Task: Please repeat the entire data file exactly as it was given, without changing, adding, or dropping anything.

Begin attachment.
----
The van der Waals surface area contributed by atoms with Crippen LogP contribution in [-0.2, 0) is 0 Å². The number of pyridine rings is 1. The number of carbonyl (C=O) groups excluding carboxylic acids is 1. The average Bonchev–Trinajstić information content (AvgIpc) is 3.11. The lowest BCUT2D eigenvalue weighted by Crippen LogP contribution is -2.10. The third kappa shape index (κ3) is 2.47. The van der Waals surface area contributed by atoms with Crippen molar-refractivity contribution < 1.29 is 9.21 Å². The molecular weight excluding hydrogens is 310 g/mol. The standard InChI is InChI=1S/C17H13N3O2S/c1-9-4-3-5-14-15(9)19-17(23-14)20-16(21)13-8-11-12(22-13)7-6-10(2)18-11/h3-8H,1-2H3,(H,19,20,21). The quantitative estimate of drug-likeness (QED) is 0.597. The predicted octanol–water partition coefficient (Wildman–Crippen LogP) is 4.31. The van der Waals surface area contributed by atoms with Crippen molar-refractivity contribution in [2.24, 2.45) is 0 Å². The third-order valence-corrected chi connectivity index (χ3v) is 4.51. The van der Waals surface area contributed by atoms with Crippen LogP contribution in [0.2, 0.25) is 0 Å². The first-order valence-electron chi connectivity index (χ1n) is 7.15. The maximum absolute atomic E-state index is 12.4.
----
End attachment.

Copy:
The van der Waals surface area contributed by atoms with Crippen LogP contribution in [-0.2, 0) is 0 Å². The number of pyridine rings is 1. The number of carbonyl (C=O) groups excluding carboxylic acids is 1. The average Bonchev–Trinajstić information content (AvgIpc) is 3.11. The lowest BCUT2D eigenvalue weighted by Crippen LogP contribution is -2.10. The third kappa shape index (κ3) is 2.47. The van der Waals surface area contributed by atoms with Crippen molar-refractivity contribution < 1.29 is 9.21 Å². The molecular weight excluding hydrogens is 310 g/mol. The standard InChI is InChI=1S/C17H13N3O2S/c1-9-4-3-5-14-15(9)19-17(23-14)20-16(21)13-8-11-12(22-13)7-6-10(2)18-11/h3-8H,1-2H3,(H,19,20,21). The quantitative estimate of drug-likeness (QED) is 0.597. The predicted octanol–water partition coefficient (Wildman–Crippen LogP) is 4.31. The van der Waals surface area contributed by atoms with Crippen molar-refractivity contribution in [2.24, 2.45) is 0 Å². The third-order valence-corrected chi connectivity index (χ3v) is 4.51. The van der Waals surface area contributed by atoms with Crippen LogP contribution in [0.2, 0.25) is 0 Å². The first-order valence-electron chi connectivity index (χ1n) is 7.15. The maximum absolute atomic E-state index is 12.4.